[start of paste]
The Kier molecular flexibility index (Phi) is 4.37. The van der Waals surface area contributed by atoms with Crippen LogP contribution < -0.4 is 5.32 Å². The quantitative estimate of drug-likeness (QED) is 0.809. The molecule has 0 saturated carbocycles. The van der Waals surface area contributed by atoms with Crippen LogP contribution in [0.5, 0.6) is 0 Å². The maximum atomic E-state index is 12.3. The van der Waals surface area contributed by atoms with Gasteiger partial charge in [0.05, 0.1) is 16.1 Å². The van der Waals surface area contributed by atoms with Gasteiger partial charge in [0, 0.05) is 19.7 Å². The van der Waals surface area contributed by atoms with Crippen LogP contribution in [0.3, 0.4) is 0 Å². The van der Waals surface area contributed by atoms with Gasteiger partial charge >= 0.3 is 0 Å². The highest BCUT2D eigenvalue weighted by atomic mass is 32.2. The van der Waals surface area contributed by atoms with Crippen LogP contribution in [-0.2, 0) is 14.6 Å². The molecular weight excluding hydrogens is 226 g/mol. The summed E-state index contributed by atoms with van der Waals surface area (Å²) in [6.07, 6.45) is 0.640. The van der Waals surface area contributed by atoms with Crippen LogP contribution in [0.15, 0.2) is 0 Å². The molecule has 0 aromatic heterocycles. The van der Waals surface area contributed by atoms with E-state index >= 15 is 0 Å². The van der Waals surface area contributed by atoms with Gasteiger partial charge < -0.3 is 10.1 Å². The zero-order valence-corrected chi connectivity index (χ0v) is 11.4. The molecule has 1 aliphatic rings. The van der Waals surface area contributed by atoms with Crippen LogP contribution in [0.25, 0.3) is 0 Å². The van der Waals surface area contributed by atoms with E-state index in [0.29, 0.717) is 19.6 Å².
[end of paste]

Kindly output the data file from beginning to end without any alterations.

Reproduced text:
The Kier molecular flexibility index (Phi) is 4.37. The van der Waals surface area contributed by atoms with Crippen LogP contribution < -0.4 is 5.32 Å². The quantitative estimate of drug-likeness (QED) is 0.809. The molecule has 0 saturated carbocycles. The van der Waals surface area contributed by atoms with Crippen LogP contribution in [0.5, 0.6) is 0 Å². The maximum atomic E-state index is 12.3. The van der Waals surface area contributed by atoms with Gasteiger partial charge in [0.05, 0.1) is 16.1 Å². The van der Waals surface area contributed by atoms with Gasteiger partial charge in [0, 0.05) is 19.7 Å². The van der Waals surface area contributed by atoms with Crippen LogP contribution in [0.3, 0.4) is 0 Å². The van der Waals surface area contributed by atoms with Gasteiger partial charge >= 0.3 is 0 Å². The highest BCUT2D eigenvalue weighted by atomic mass is 32.2. The van der Waals surface area contributed by atoms with Crippen LogP contribution in [-0.2, 0) is 14.6 Å². The molecular weight excluding hydrogens is 226 g/mol. The summed E-state index contributed by atoms with van der Waals surface area (Å²) in [6.07, 6.45) is 0.640. The van der Waals surface area contributed by atoms with Crippen LogP contribution in [0.15, 0.2) is 0 Å². The molecule has 0 aromatic heterocycles. The van der Waals surface area contributed by atoms with E-state index >= 15 is 0 Å². The van der Waals surface area contributed by atoms with Gasteiger partial charge < -0.3 is 10.1 Å². The zero-order valence-corrected chi connectivity index (χ0v) is 11.4. The molecule has 1 aliphatic rings. The van der Waals surface area contributed by atoms with Crippen LogP contribution in [0.25, 0.3) is 0 Å². The van der Waals surface area contributed by atoms with E-state index in [0.29, 0.717) is 19.6 Å².